Russia and China have been pushing hard recently to develop their own domestic CPUs to reduce their reliance on US tech companies such as Intel (NASDAQ: INTC) and AMD (NASDAQ: AMD). Russia’s MCST (Moscow Center for SPARC Technologies) recently released its first home-grown CPU, the quad-core Elbrus-4C.
The Elbrus-4C uses its own closed-source instruction set architecture called the Elbrus ISA. Product marketing documentation shows that the chip will support programs written for the x86 architecture via emulation. It’s built on the 65nm process node (this is ancient by modern standards) by TSMC (TPE: 2330). Each of the four cores is clocked to 800 MHz. The chip has a TDP of 45W.
MCST says the chips will be compatible with Linux, and Windows XP because of the x86 emulation available.
As you can see from the benchmarks provided by MCST, the chip’s performance is roughly on par with an older Intel Atom or Pentium M processor. Pricing for the chip is unknown.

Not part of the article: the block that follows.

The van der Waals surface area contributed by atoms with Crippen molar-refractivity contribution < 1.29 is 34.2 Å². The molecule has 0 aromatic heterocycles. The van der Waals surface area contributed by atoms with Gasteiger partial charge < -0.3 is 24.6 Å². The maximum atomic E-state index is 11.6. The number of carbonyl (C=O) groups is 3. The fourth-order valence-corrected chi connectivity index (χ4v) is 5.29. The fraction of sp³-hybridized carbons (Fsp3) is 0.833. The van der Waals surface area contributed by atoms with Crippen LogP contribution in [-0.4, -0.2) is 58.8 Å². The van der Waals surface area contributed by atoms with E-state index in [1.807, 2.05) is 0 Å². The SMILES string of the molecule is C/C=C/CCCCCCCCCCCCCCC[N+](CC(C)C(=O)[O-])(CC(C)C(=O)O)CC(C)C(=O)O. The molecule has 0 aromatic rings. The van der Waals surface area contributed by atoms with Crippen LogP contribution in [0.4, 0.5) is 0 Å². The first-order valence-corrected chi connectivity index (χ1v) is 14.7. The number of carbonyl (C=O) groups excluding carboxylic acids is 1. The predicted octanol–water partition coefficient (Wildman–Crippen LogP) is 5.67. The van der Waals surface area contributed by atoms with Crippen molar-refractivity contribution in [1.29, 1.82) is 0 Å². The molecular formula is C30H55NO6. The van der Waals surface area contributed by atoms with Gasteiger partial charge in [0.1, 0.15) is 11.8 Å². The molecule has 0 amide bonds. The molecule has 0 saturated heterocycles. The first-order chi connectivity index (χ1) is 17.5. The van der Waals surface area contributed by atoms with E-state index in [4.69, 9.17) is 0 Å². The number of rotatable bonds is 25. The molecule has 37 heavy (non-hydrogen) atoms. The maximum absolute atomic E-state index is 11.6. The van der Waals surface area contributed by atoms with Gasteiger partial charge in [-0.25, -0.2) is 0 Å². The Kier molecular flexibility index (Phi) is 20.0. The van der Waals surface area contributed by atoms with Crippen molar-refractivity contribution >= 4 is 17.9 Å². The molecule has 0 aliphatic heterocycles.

Obviously MCST has a long way to go before its parts are even remotely competitive with silicon from the US. China, which has more experience in this industry, is pushing to have its domestic Longsoon CPU competitive with US rivals but that’s still a long way off. Russia’s MCST will need years, if not a decade, to perfect the art. It will be interesting, however, to watch the development of these parts over time.